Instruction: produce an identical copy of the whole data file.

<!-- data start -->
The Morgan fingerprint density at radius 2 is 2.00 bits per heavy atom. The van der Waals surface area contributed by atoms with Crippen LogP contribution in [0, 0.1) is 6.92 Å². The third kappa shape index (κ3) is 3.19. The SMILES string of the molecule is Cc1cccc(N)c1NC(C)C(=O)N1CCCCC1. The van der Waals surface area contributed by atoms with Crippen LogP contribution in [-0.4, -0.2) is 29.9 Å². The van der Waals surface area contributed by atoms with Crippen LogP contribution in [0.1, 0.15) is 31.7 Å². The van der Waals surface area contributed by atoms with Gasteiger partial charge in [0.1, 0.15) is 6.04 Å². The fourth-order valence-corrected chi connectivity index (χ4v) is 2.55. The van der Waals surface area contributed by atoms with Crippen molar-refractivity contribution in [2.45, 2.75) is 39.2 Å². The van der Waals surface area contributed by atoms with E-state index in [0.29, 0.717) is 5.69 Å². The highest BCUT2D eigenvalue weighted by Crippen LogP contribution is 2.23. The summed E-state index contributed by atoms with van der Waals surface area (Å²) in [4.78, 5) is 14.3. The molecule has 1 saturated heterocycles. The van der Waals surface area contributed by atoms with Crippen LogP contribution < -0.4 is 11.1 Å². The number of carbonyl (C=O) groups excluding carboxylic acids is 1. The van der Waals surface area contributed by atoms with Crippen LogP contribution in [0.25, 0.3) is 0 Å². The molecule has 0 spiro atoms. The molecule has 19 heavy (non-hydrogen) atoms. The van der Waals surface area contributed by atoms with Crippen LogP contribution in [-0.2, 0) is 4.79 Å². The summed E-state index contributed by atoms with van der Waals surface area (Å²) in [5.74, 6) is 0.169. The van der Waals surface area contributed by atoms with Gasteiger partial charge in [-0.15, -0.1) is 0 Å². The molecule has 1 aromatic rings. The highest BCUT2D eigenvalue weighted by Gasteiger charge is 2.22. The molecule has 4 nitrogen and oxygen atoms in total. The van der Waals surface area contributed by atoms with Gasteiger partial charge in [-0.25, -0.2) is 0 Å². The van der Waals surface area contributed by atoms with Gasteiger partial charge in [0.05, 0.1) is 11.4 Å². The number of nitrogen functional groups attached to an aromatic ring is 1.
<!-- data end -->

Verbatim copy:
The Morgan fingerprint density at radius 2 is 2.00 bits per heavy atom. The van der Waals surface area contributed by atoms with Crippen LogP contribution in [0, 0.1) is 6.92 Å². The third kappa shape index (κ3) is 3.19. The SMILES string of the molecule is Cc1cccc(N)c1NC(C)C(=O)N1CCCCC1. The van der Waals surface area contributed by atoms with Crippen LogP contribution in [-0.4, -0.2) is 29.9 Å². The van der Waals surface area contributed by atoms with Crippen LogP contribution in [0.1, 0.15) is 31.7 Å². The van der Waals surface area contributed by atoms with Gasteiger partial charge in [0.1, 0.15) is 6.04 Å². The fourth-order valence-corrected chi connectivity index (χ4v) is 2.55. The van der Waals surface area contributed by atoms with Crippen molar-refractivity contribution in [2.45, 2.75) is 39.2 Å². The van der Waals surface area contributed by atoms with E-state index in [0.29, 0.717) is 5.69 Å². The highest BCUT2D eigenvalue weighted by Crippen LogP contribution is 2.23. The summed E-state index contributed by atoms with van der Waals surface area (Å²) in [4.78, 5) is 14.3. The molecule has 1 saturated heterocycles. The van der Waals surface area contributed by atoms with Crippen LogP contribution < -0.4 is 11.1 Å². The number of carbonyl (C=O) groups excluding carboxylic acids is 1. The van der Waals surface area contributed by atoms with Crippen LogP contribution in [0.25, 0.3) is 0 Å². The molecule has 0 spiro atoms. The molecule has 19 heavy (non-hydrogen) atoms. The van der Waals surface area contributed by atoms with Crippen LogP contribution in [-0.2, 0) is 4.79 Å². The summed E-state index contributed by atoms with van der Waals surface area (Å²) in [5.74, 6) is 0.169. The van der Waals surface area contributed by atoms with Gasteiger partial charge in [-0.15, -0.1) is 0 Å². The molecule has 1 aromatic rings. The highest BCUT2D eigenvalue weighted by Gasteiger charge is 2.22. The molecule has 4 nitrogen and oxygen atoms in total. The van der Waals surface area contributed by atoms with Gasteiger partial charge in [-0.25, -0.2) is 0 Å². The van der Waals surface area contributed by atoms with Gasteiger partial charge in [0.05, 0.1) is 11.4 Å². The number of nitrogen functional groups attached to an aromatic ring is 1.